Walking back from the Nasiyan Temple to the railway station, I came across the Church of North India Cathedral, a little piece of Britain in the heart of Rajasthan and I decided that, since I'd been visiting the holy houses of everybody else's religions, then I might as well check out that of my own and so I popped on in and got into conversation with the verger. He told me that the church had originally been Presbyterian, built by Scots and that the first minister had ridden on horseback all the way from Bombay to take up his post.1 I asked him about some of the things that I had talked about with my taxi driver on the way to Fatepur Sikhri. To begin with, he refuted the allegations that many people convert for money saying that these are only rumours spread by Hindus unhappy that so many of their brethren are turning to Christ. He then went on to say that the national census greatly underestimates the numbers of Christians in India, putting them at around 2-3% of the population whereas in actual terms he believes the figure to be closer to 20% with certain provinces being majority Christian such as Mizoram where over 90% of the population profess the faith. Again he put this down to the Hindu establishment feeling threatened by Christianity which is growing in India at unprecedented rates amongst all sections of society and indeed this growth is reflected in Ajmer itself which he reckoned to have over 50,000 Christians (circa 10% of the population).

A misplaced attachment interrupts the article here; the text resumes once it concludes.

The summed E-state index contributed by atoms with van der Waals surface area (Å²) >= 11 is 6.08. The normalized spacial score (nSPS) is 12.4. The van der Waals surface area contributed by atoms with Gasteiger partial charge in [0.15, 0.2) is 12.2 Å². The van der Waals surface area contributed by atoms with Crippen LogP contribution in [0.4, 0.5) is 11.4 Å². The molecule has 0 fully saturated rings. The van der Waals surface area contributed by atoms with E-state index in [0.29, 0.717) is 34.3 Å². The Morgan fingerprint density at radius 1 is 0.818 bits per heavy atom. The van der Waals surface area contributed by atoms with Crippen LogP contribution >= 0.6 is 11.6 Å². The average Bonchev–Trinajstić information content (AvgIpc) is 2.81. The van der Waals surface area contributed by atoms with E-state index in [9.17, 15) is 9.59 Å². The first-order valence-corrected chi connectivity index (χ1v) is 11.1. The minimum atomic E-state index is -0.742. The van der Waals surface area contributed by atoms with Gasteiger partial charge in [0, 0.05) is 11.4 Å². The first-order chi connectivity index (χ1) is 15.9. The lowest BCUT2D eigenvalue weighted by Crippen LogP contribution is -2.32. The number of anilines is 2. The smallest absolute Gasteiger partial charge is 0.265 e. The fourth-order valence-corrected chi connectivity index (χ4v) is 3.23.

After the verger had left I stayed awhile, enjoying the peace and quiet of that place in amongst the chaos, and once I had collected my thoughts, I made a short video on my reactions to Ajmer. The cathedral itself though, left me with a dilemma: on the one hand I liked it for its sturdy elegance and Britishness – it was clean, ordered and familiar – and like all British churches I was heartened that it was free from hawkers and the invasive commercialism that so affects the Sufi dargahs, yet on the other hand that very Britishness troubled me, for if a religion is to flourish anywhere, it has to become native; a Christianity that stays British will forever be scattering its seed on stony ground.

ajmer2 Ajmer Cathedral

1The Church of North India (CNI) was formed in 1970 by a merger of the Anglican, Congregationalist, Presbyterian, Baptist, Brethren, Methodist and Disciples of Christ denominations. It looks after the spiritual needs of Protestants in all of India save for four states in the south which are covered by the Church of South India (CSI), a sister church, also formed by a merger in 1947. The CNI has approximately 1.5 million members and the CSI 4 million.